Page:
4 Classic Rock Songs About Creatures

Fans of the classic rock genre know the songs about cars, rebellion, and even about rock music itself. But there are other subjects that the bombastic musical style covers, too: the world of creatures and animals.

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We wanted to dive into four such songs. Four classic classic rock songs, that deal with fictitious and very real creatures of the world. From rabbits to fish to farm animals and pets, these four songs know how to make listeners howl along.

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1. “White Rabbit,” Jefferson Airplane

Released on the 1967 Jefferson Airplane album Surrealistic Pillow, this song isn’t just about any old rabbit, but rather a very specific one. The white rabbit from the 1865 Lewis Carroll book, Alice’s Adventures in Wonderland. The book is, of course, psychedelic, with its mushrooms and pills that make Alice both giant and tiny. So, the character of the white rabbit is perfect for a 1960s psychedelic rock song, too. Written by Grace Slick even before she was in Jefferson Airplane, the song features a storybook girl who was not saved by a Prince Charming but who did, “feed her head” with drugs.

2. “Black Dog,” Led Zeppelin

Released on Led Zeppelin’s fourth album, Led Zeppelin IV, this song was inspired by a literal black dog (a retriever) that would hang out around the Headley Grange recording studios where the band was working on its album. With a big rock riff and a celestial call-and-response from lead singer Robert Plant and the band, this song was perhaps less about the animal itself than it was about rock music and women, but it’s not the only song from the band to feature a dog. The 1970 Led Zeppelin song, “Bron-Y-Aur Stomp,” includes lyrics about Plant’s dog Strider, whose name he calls out at the end.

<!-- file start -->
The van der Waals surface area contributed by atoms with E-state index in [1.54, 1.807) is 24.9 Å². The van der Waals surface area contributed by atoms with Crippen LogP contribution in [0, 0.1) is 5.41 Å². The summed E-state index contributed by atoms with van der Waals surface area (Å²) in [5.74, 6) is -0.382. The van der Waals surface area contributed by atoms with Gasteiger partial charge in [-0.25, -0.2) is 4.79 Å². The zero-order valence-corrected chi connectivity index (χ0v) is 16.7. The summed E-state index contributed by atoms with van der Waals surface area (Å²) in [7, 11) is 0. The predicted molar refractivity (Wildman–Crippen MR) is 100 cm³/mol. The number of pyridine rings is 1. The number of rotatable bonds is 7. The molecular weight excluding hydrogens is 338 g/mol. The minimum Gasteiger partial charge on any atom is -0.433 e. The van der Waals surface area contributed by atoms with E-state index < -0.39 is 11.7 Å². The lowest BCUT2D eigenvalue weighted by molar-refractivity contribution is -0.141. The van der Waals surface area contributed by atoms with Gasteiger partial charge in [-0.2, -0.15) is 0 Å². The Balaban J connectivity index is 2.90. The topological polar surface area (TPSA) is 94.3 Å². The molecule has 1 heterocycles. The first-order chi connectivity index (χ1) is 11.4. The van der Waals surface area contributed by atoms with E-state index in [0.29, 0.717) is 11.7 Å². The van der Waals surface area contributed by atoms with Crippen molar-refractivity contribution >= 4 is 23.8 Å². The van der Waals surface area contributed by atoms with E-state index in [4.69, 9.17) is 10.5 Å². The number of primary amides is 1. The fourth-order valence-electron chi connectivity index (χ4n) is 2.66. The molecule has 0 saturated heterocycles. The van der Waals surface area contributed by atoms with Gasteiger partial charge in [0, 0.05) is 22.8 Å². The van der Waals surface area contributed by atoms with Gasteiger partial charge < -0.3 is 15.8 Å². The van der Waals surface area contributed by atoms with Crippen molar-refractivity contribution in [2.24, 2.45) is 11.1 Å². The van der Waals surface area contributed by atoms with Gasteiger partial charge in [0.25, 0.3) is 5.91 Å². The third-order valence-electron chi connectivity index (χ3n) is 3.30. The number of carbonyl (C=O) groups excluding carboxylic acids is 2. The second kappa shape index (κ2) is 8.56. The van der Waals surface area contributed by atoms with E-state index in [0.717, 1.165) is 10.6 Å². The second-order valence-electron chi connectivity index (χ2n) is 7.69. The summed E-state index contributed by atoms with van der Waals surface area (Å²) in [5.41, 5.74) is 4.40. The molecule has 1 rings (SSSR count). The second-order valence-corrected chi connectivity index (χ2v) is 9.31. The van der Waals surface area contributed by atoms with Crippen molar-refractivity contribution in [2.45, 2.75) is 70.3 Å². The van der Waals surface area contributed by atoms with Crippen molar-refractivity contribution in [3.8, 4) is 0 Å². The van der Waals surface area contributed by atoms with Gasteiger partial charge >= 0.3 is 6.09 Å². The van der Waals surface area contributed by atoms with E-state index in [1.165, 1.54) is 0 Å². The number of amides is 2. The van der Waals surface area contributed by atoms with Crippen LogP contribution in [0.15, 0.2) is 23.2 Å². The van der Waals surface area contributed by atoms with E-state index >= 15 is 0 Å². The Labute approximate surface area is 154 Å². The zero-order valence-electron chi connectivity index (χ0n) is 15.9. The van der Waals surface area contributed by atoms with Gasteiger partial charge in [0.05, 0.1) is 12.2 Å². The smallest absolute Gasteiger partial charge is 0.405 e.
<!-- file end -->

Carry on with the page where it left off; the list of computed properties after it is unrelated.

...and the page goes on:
3. “Barracuda,” Heart

This 1977 song by the Seattle-born sister-led rock band Heart was released on the group’s album, Little Queen. While the song describes and uses the word barracuda, the animal term is a metaphor for the sleazy and relentless culture of men that bothered the band. As the band’s guitar player, Nancy Wilson, told American Songwriter:

“There was this one sleazy guy at a record company or promoter—I can’t even remember where from, exactly. You know that type; there’s a lot of those kinds of guys in this business. And he was like, because of our album cover where we had bare shoulders touching … ‘So, Ann [lead singer], how’s your lover?’ And she goes, ‘Oh, yeah, Mike’s great!’ And he goes, ‘No, no, I mean your sister, haha!’ So, the insinuation that we were lovers was, of course, not anywhere near true and really sleazy and inappropriate.”

4. “Pigs (Three Different Ones),” Pink Floyd

This song comes from the British-born band Pink Floyd’s 1977 album, Animals, which is all about creatures. According to the band’s Roger Waters, the song is about those at the top of the financial food chain in the West. In each of the song’s three verses, a different kind of pig is highlighted. The first pig is the businessman. Then he gets more specific. The second is a conservative politician, and the third is a type of morality police.

Photo by Michael Ochs Archives/Getty Images

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